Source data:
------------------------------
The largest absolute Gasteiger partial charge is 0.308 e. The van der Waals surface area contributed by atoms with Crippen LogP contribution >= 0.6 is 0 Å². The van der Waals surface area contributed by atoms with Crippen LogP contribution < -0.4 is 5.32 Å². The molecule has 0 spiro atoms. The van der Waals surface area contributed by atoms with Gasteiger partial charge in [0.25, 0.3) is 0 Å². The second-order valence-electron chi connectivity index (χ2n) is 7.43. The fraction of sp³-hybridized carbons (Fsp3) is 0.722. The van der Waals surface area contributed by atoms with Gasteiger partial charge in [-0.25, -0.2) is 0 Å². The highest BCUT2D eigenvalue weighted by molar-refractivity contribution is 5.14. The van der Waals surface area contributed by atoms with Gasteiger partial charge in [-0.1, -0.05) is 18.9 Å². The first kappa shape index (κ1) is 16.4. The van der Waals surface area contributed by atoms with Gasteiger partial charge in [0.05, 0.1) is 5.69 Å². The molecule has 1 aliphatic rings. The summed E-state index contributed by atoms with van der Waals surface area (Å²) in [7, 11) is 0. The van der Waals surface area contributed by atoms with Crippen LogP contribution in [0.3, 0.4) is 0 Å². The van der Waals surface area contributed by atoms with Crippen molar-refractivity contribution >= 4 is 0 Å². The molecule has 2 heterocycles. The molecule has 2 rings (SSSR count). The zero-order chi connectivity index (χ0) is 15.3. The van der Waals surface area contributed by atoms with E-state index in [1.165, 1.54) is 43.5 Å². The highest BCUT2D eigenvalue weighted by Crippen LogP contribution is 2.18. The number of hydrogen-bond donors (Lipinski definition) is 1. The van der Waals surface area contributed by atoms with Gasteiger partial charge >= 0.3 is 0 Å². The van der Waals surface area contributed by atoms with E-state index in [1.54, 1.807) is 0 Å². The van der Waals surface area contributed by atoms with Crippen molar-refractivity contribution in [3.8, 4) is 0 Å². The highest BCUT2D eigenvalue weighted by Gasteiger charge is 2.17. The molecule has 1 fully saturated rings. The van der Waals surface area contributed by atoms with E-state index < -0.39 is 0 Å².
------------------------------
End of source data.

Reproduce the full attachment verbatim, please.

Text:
The largest absolute Gasteiger partial charge is 0.308 e. The van der Waals surface area contributed by atoms with Crippen LogP contribution >= 0.6 is 0 Å². The van der Waals surface area contributed by atoms with Crippen LogP contribution < -0.4 is 5.32 Å². The molecule has 0 spiro atoms. The van der Waals surface area contributed by atoms with Gasteiger partial charge in [0.25, 0.3) is 0 Å². The second-order valence-electron chi connectivity index (χ2n) is 7.43. The fraction of sp³-hybridized carbons (Fsp3) is 0.722. The van der Waals surface area contributed by atoms with Gasteiger partial charge in [-0.25, -0.2) is 0 Å². The highest BCUT2D eigenvalue weighted by molar-refractivity contribution is 5.14. The van der Waals surface area contributed by atoms with Gasteiger partial charge in [-0.1, -0.05) is 18.9 Å². The first kappa shape index (κ1) is 16.4. The van der Waals surface area contributed by atoms with Gasteiger partial charge in [0.05, 0.1) is 5.69 Å². The molecule has 1 aliphatic rings. The summed E-state index contributed by atoms with van der Waals surface area (Å²) in [7, 11) is 0. The van der Waals surface area contributed by atoms with Crippen LogP contribution in [0.3, 0.4) is 0 Å². The van der Waals surface area contributed by atoms with Crippen molar-refractivity contribution >= 4 is 0 Å². The molecule has 2 heterocycles. The molecule has 2 rings (SSSR count). The zero-order chi connectivity index (χ0) is 15.3. The van der Waals surface area contributed by atoms with E-state index in [1.165, 1.54) is 43.5 Å². The highest BCUT2D eigenvalue weighted by Crippen LogP contribution is 2.18. The number of hydrogen-bond donors (Lipinski definition) is 1. The van der Waals surface area contributed by atoms with Gasteiger partial charge >= 0.3 is 0 Å². The van der Waals surface area contributed by atoms with E-state index in [1.54, 1.807) is 0 Å². The van der Waals surface area contributed by atoms with Crippen molar-refractivity contribution in [3.8, 4) is 0 Å². The highest BCUT2D eigenvalue weighted by Gasteiger charge is 2.17. The molecule has 1 fully saturated rings. The van der Waals surface area contributed by atoms with E-state index < -0.39 is 0 Å².